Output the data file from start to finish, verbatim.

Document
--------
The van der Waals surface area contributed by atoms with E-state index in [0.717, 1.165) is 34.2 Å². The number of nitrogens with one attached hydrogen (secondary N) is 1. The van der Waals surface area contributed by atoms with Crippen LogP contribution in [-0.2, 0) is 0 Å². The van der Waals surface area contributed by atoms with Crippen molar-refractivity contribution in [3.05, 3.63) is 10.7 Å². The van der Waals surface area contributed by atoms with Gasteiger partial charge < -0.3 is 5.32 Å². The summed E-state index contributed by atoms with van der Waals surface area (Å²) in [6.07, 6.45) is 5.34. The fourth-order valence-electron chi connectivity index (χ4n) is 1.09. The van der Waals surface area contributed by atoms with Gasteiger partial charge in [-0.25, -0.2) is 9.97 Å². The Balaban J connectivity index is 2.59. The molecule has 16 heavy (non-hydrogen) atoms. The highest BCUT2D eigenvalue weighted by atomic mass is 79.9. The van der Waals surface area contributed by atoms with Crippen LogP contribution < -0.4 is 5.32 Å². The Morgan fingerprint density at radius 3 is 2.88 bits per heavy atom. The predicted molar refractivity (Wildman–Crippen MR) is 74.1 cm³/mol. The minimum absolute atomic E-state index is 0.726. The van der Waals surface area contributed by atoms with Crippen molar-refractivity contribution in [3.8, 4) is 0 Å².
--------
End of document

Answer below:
The van der Waals surface area contributed by atoms with E-state index in [0.717, 1.165) is 34.2 Å². The number of nitrogens with one attached hydrogen (secondary N) is 1. The van der Waals surface area contributed by atoms with Crippen LogP contribution in [-0.2, 0) is 0 Å². The van der Waals surface area contributed by atoms with Crippen molar-refractivity contribution in [3.05, 3.63) is 10.7 Å². The van der Waals surface area contributed by atoms with Gasteiger partial charge < -0.3 is 5.32 Å². The summed E-state index contributed by atoms with van der Waals surface area (Å²) in [6.07, 6.45) is 5.34. The fourth-order valence-electron chi connectivity index (χ4n) is 1.09. The van der Waals surface area contributed by atoms with Gasteiger partial charge in [-0.25, -0.2) is 9.97 Å². The Balaban J connectivity index is 2.59. The molecule has 16 heavy (non-hydrogen) atoms. The highest BCUT2D eigenvalue weighted by atomic mass is 79.9. The van der Waals surface area contributed by atoms with Crippen LogP contribution < -0.4 is 5.32 Å². The Morgan fingerprint density at radius 3 is 2.88 bits per heavy atom. The predicted molar refractivity (Wildman–Crippen MR) is 74.1 cm³/mol. The minimum absolute atomic E-state index is 0.726. The van der Waals surface area contributed by atoms with Crippen molar-refractivity contribution in [3.8, 4) is 0 Å².